by zero hedge
WEDNESDAY, DEC 16, 2020 – 23:10
Why do people believe in conspiracy theories?
Michael Shermer, a famous skeptic, was forced to admit that one of the reasons is that some of them are true. In his research he found that the fact that some conspiracy theories are real feeds people’s suspicion and makes them susceptible to the belief in others that are far less credible.
We are increasingly herded into taking a hard line on issues which are nuanced. One example of this is an apparent increase in two camps: some people are entirely against mainstream medicine while others will bend over backwards to mount an extreme defense of the indefensible excesses of Big Pharma.
Drugs save lives. Drugs are dangerous. These should not be controversial statements, nor do they contradict one another. According to the American Medical Association’s own figures, medical care has become the third leading cause of death in the United States, yet few would advocate a return to a time before we had modern medical care.
When the government is buying the drug no matter what and those companies are protected from liability for damages that may be caused by those drugs, it ceases to be surprising that people may question whether what is being offered up to them is safe or not.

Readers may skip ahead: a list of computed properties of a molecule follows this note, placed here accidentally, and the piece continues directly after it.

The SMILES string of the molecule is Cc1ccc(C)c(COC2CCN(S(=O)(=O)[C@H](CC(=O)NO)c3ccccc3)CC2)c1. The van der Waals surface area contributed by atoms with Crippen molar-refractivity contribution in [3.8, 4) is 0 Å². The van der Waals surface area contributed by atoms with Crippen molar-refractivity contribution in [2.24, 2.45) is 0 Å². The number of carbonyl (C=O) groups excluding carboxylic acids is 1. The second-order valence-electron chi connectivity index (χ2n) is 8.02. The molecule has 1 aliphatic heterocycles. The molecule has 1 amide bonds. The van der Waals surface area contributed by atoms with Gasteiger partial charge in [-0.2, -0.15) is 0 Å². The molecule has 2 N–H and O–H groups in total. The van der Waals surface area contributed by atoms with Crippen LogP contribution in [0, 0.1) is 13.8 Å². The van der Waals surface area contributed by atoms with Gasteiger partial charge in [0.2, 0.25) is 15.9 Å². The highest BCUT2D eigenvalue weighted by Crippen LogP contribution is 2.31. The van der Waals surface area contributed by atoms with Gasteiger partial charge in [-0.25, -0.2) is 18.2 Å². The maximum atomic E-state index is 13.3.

One of the reasons why people believe in conspiracy theories about Big Pharma is because some of them are true.
Some of Pfizer’s History
A 2004 advert for Zoloft claimed that over 16 million Americans were affected by social anxiety disorder. But here’s the thing: a study conducted by Pfizer (the manufacturer) discovered that participants did a lot better overcoming social anxiety with “exposure therapy,” including counseling with a primary care doctor about their symptoms and homework to learn how to identify and break through social habits and fears, than people who took their drug.
When the Upjohn Company (now Pfizer) developed Minoxidil, a drug that was originally manufactured to lower blood pressure, they found that it could cause hair regrowth in some balding patients. So they simply switched the marketed effect for the so-called side effect, and they had a drug for balding which just so happened to lower blood pressure.